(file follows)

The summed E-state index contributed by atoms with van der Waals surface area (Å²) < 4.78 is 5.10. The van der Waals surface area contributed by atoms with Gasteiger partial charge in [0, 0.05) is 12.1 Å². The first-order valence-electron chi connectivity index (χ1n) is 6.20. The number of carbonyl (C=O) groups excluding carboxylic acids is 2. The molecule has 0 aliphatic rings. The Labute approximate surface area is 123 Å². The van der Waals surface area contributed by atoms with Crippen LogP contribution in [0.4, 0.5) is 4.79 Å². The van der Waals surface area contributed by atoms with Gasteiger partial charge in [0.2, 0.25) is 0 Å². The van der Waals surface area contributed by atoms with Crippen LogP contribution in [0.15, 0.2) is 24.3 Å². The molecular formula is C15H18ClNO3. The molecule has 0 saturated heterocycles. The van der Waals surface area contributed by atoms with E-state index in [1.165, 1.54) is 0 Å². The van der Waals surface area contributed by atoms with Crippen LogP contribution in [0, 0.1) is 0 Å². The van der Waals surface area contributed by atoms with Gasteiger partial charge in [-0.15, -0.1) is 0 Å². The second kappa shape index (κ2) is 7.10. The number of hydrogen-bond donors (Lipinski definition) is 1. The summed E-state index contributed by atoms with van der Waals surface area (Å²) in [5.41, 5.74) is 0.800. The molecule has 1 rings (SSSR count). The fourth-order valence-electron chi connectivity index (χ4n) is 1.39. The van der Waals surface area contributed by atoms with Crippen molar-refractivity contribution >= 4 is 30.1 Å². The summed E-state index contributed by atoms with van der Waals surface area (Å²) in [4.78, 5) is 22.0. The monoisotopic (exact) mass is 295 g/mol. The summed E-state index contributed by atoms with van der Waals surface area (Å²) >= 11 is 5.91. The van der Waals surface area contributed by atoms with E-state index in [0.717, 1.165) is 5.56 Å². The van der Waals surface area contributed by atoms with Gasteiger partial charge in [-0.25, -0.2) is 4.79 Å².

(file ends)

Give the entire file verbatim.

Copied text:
The summed E-state index contributed by atoms with van der Waals surface area (Å²) < 4.78 is 5.10. The van der Waals surface area contributed by atoms with Gasteiger partial charge in [0, 0.05) is 12.1 Å². The first-order valence-electron chi connectivity index (χ1n) is 6.20. The number of carbonyl (C=O) groups excluding carboxylic acids is 2. The molecule has 0 aliphatic rings. The Labute approximate surface area is 123 Å². The van der Waals surface area contributed by atoms with Crippen LogP contribution in [0.4, 0.5) is 4.79 Å². The van der Waals surface area contributed by atoms with Gasteiger partial charge in [0.2, 0.25) is 0 Å². The van der Waals surface area contributed by atoms with Crippen LogP contribution in [0.15, 0.2) is 24.3 Å². The molecular formula is C15H18ClNO3. The molecule has 0 saturated heterocycles. The van der Waals surface area contributed by atoms with E-state index in [1.165, 1.54) is 0 Å². The van der Waals surface area contributed by atoms with Crippen LogP contribution in [0, 0.1) is 0 Å². The van der Waals surface area contributed by atoms with Gasteiger partial charge in [-0.15, -0.1) is 0 Å². The second kappa shape index (κ2) is 7.10. The number of hydrogen-bond donors (Lipinski definition) is 1. The summed E-state index contributed by atoms with van der Waals surface area (Å²) in [5.41, 5.74) is 0.800. The molecule has 1 rings (SSSR count). The fourth-order valence-electron chi connectivity index (χ4n) is 1.39. The van der Waals surface area contributed by atoms with Crippen molar-refractivity contribution >= 4 is 30.1 Å². The summed E-state index contributed by atoms with van der Waals surface area (Å²) in [4.78, 5) is 22.0. The monoisotopic (exact) mass is 295 g/mol. The summed E-state index contributed by atoms with van der Waals surface area (Å²) >= 11 is 5.91. The van der Waals surface area contributed by atoms with E-state index in [0.717, 1.165) is 5.56 Å². The van der Waals surface area contributed by atoms with Gasteiger partial charge in [-0.25, -0.2) is 4.79 Å².